Vic Keary, the founder of Thermionic Culture, has died

The company took to social media to announce the passing of its founder and chief designer.

Thermionic Culture's Vic Keary

Image: Thermionic Culture Ltd/Facebook

Victor Keary, the founder and chief designer of UK-based pro-audio manufacturer Thermionic Culture, has died.

Announced on 5 October, the brand took to Facebook to announce the passing of its founder  – no cause of death has been revealed.

“It is with great sadness that we announce the passing of Vic Keary. Our founder & chief designer,” the post says. “He will be sadly missed but not forgotten for his company Thermionic Culture Ltd. Legend of his time. Our thoughts are with his family at this sad time. Let’s hope the ‘Birds’ continue to fly with the Angels”

Having worked as part of the UK recording industry for over sixty years, Keary’s time in the industry saw him emerge first as a maintenance engineer at London’s Lansdowne Studios, before becoming a mixing engineer and, ultimately, the founder of the pro-audio company.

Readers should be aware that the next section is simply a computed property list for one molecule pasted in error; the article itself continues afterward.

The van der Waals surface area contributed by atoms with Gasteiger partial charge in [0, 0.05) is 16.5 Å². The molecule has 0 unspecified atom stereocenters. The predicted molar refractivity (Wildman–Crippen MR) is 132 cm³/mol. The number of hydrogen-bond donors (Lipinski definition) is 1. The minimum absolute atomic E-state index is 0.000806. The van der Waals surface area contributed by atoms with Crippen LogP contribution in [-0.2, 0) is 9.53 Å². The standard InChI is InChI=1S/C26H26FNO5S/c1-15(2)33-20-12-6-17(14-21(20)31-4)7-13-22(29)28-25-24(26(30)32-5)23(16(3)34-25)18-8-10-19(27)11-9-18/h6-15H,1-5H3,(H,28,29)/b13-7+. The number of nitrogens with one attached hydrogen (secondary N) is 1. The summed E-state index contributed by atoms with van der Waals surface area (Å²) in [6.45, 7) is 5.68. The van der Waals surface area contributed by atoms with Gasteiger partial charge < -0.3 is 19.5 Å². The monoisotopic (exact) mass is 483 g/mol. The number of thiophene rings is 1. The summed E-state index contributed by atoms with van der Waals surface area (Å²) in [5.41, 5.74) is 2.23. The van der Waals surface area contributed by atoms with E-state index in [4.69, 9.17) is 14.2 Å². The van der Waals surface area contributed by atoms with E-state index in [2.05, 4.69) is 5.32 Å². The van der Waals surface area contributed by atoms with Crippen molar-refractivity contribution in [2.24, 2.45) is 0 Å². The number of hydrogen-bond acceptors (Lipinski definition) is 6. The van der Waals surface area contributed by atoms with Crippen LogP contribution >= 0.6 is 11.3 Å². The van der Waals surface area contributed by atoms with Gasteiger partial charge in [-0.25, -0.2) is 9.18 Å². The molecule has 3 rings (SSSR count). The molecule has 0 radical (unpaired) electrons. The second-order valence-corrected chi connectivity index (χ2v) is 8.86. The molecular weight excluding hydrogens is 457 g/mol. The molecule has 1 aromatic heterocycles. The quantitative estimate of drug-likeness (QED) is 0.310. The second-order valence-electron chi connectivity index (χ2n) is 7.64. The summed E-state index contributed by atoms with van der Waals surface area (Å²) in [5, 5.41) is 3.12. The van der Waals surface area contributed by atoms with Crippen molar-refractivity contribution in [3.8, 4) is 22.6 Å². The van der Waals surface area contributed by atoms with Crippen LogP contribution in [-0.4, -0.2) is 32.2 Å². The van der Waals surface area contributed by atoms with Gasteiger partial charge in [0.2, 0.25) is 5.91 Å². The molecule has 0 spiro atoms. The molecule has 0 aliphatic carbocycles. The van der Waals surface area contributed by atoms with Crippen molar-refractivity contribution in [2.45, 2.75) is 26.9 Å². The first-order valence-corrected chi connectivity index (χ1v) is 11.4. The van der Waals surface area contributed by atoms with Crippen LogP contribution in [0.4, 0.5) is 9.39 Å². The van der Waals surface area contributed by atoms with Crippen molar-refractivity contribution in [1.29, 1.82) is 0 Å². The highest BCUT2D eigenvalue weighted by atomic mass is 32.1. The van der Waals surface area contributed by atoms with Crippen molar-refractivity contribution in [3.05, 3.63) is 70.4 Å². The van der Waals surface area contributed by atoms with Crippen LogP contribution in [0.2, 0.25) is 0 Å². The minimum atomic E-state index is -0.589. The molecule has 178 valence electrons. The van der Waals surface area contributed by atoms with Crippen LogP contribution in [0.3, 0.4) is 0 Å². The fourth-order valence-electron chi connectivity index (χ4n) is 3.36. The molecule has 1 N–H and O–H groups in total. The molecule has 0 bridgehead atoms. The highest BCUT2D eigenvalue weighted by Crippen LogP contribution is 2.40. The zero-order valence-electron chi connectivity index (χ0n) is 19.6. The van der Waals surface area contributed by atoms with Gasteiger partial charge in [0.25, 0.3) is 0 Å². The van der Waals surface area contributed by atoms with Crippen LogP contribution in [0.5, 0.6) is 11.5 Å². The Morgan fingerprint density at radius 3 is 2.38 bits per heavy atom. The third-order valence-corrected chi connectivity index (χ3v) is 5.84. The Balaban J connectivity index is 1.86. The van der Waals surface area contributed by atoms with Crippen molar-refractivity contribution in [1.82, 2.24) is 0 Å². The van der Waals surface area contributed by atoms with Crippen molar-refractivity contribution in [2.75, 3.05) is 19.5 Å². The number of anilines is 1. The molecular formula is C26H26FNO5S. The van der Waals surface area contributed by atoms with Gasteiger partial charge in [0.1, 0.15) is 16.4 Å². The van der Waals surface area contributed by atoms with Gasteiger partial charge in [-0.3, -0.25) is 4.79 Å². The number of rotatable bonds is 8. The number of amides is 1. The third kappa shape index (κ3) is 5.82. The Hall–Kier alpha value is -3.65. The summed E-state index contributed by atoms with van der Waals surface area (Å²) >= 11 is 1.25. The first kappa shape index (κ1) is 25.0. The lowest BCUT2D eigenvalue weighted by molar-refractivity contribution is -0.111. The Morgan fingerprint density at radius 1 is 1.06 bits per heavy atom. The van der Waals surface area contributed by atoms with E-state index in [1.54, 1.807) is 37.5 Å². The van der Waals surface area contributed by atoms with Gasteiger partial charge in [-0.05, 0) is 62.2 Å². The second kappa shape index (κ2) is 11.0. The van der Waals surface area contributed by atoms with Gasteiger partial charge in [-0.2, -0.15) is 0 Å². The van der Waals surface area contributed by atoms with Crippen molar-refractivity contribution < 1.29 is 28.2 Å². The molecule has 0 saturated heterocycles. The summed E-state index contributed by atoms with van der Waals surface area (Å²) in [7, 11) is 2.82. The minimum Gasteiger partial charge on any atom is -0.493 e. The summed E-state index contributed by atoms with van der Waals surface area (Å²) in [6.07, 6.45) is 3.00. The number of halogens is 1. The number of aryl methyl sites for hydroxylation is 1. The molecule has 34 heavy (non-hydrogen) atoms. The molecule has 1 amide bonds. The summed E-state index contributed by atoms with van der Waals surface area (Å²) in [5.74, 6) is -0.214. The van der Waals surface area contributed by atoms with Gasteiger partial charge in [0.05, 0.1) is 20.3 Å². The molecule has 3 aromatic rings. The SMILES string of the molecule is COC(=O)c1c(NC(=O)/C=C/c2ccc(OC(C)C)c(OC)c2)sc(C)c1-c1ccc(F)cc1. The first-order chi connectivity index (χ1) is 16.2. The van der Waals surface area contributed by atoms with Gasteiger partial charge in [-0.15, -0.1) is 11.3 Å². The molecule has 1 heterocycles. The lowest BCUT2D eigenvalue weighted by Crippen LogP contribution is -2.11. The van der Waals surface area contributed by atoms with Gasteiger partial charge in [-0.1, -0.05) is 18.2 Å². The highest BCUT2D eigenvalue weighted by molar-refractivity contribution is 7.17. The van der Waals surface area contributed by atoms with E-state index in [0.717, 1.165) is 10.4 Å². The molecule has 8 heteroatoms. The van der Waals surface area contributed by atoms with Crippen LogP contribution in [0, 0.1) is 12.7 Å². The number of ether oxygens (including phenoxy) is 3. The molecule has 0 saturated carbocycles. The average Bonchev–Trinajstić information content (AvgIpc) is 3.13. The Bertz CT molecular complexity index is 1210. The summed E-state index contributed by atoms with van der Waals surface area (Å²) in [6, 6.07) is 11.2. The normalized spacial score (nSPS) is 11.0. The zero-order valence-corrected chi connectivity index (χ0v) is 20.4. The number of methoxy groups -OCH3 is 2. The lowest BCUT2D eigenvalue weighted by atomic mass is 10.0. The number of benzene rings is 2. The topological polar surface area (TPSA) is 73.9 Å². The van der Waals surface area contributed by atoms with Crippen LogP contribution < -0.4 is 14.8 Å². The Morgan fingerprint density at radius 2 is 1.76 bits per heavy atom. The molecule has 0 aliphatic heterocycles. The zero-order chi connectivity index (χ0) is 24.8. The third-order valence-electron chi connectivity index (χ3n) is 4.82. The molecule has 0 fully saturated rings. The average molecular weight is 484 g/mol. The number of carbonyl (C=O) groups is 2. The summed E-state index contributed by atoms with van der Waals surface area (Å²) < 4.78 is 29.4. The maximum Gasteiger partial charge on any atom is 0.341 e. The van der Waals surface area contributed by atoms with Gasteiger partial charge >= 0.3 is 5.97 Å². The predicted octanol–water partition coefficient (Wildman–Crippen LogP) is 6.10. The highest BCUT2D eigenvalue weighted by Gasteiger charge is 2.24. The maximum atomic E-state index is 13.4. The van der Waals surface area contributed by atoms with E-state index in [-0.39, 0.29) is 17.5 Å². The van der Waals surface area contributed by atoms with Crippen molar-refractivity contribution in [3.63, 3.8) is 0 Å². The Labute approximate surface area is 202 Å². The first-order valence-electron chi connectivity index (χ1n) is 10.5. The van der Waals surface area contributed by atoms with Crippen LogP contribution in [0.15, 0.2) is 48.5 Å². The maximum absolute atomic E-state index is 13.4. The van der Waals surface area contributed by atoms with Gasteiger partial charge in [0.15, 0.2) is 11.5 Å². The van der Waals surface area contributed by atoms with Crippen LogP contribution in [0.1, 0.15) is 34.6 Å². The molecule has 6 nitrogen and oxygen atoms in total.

It is with great sadness that we announce the passing of Vic Keary. Our founder & Chief designer. He will be sadly…

Posted by Thermionic Culture Ltd. on Wednesday, October 5, 2022

Already having four decades worth of sound engineer experience by the time he founded Thermionic Culture, the developer was initially known as the co-founder of London’s Chalk Farm Studios. Here, Keary worked with artists such as reggae musician Desmond Decker, classic rock icons Cream and The 101ers, a punk band which would later evolve into The Clash.

Throughout his time developing and running many studios across London, Keary became recognised for often utilising his own valve equipment designs. This is something which he would later pursue further by establishing Thermionic Culture Ltd. in 1998 – a company which manufactured and championed thermionic (vacuum) valves.

To this day, Thermionic Culture has manufactured a wide variety of highly regarded products, including the Vulture distortion processor series, Phoenix compressor series and the Earlybird mic preamp series – most of which are still produced in-house and wired by hand.

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